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User Defined Functions and Variable Execution of Rule Sets

by | Aug 15, 2016

Recently we have had multiple requests to create a dynamic and variable execution structure for our rule sets. Often times we have metadata in our systems that determine which rule sets should be executed. One of the benefits to this method is that you can easily control which rule sets will execute simply by updating the related metadata in your database. So today, we’ll illustrate an example of a low-code dynamic execution structure to create a manifest of rule sets and execute them.

Use Case

In this use case we are going to assume that we have a table that will contain the metadata of what rule sets are to be executed based on an action type field that is a key to a different table. A quick join from the tables would look like so:

So for example an ActionTypeID of 2 (Denial) it will execute the rule set, “Deny Application” and “Deactivate All Applicants” while an ActionTypeID of 3 (Certificiation) will execute “Certify Application” and “Activate All Applicants”.

We can accomplish this relatively simply by attaching a collection connected to our top level entity that will contain our rule set name to execute.

Next, we’ll use a SQL query to populate our rules collection and create a rule to fire that query (note we clear out the collection before firing to keep the execution clean).

To fire those rules, we just need to create a small, one-line User Defined Function to execute the rule set for the entity containing the rules. We’re going to use a parameter named, “ruleToApply” for the rule set we’re going to execute and pass in our top level Application Entity.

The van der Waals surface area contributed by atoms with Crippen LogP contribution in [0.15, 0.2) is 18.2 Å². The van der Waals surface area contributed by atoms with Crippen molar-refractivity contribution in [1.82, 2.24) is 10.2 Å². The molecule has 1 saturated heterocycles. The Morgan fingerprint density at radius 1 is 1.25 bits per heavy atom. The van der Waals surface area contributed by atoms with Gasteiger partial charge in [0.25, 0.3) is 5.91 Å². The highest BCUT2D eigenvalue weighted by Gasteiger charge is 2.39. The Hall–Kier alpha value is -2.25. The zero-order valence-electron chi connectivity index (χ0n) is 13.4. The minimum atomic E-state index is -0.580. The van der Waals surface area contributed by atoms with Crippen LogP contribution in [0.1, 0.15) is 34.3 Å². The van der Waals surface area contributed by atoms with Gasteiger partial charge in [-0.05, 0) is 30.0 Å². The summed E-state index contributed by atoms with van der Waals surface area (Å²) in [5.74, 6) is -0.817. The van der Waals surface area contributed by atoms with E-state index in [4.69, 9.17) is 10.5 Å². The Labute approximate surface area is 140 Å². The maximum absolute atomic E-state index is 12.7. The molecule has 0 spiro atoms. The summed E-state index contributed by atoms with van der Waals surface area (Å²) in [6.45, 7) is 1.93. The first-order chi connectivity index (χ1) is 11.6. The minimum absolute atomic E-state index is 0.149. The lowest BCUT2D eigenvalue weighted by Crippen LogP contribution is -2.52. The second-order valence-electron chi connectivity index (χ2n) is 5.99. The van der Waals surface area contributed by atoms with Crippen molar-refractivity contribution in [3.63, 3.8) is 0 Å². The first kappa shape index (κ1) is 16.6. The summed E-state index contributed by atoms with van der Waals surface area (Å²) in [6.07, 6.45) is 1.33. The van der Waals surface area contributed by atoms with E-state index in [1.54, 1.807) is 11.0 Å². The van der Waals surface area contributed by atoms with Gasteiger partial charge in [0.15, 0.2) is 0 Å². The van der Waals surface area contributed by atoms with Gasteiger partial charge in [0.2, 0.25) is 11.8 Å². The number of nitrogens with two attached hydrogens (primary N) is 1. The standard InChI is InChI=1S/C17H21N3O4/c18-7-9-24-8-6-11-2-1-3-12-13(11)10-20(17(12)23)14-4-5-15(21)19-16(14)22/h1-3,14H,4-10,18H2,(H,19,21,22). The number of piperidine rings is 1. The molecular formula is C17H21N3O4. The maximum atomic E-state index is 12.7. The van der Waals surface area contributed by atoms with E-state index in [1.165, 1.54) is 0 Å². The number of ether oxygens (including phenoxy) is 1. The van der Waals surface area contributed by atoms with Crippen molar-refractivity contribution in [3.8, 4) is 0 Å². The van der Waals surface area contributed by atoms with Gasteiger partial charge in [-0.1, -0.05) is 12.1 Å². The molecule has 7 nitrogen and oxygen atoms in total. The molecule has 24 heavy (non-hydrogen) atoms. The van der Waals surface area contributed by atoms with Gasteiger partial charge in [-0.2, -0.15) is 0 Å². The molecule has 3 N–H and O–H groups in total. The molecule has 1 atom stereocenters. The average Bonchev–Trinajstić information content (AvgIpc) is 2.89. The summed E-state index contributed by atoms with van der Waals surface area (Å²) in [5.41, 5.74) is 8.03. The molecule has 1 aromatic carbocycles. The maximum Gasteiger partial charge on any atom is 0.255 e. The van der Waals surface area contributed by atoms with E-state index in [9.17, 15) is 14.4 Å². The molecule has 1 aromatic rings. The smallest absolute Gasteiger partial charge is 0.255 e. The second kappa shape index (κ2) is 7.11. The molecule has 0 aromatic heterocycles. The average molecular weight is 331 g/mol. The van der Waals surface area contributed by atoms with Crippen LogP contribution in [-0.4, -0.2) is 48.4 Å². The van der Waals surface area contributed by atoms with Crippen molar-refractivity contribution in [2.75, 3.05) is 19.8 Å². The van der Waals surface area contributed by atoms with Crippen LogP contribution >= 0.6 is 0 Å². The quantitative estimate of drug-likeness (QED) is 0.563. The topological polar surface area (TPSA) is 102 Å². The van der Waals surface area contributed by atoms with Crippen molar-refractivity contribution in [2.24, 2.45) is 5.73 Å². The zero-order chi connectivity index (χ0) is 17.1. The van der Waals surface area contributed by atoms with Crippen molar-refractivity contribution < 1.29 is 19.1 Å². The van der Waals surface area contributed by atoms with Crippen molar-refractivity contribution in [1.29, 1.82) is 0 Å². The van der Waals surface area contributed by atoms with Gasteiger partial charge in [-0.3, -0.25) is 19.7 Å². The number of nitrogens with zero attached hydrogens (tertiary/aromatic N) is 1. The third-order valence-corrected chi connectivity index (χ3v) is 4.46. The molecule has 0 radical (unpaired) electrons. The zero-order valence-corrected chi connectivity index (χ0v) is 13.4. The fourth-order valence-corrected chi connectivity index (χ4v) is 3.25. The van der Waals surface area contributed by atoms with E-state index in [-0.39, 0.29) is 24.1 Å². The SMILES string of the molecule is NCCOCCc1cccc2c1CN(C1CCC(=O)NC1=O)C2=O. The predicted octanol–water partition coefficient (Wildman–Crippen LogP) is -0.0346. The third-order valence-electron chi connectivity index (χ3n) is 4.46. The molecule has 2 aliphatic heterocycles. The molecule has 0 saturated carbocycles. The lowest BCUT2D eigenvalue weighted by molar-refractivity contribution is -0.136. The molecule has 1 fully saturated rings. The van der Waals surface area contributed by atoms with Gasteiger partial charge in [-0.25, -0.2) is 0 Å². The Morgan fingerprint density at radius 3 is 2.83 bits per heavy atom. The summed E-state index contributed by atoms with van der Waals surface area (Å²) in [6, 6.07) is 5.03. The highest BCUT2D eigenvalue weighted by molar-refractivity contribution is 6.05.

Then to execute the rule, we will create a rule in the context of our Business Rule Entity utilizing the Execute Method action. If you remember, the values in the Rule Name field in the database had spaces between each word. In order for this method to execute correctly the rule names must match exactly. So we used a Replace function attached to the Rule Name field to remove any spaces so that our rule set names will match perfectly.

Finally, we create our Execution Controller rule. We will have it execute two actions, the first will fire the rule set to clear and load our rule manifest, then an Execute Member Rule Set to fire each rule set in our Rules Manifest collection.

By using these methods, one can quickly and easily develop an execution controller that will enable your organization to quickly and efficiently choose which rule set will execute for a variety of conditions.

Happy Authoring!




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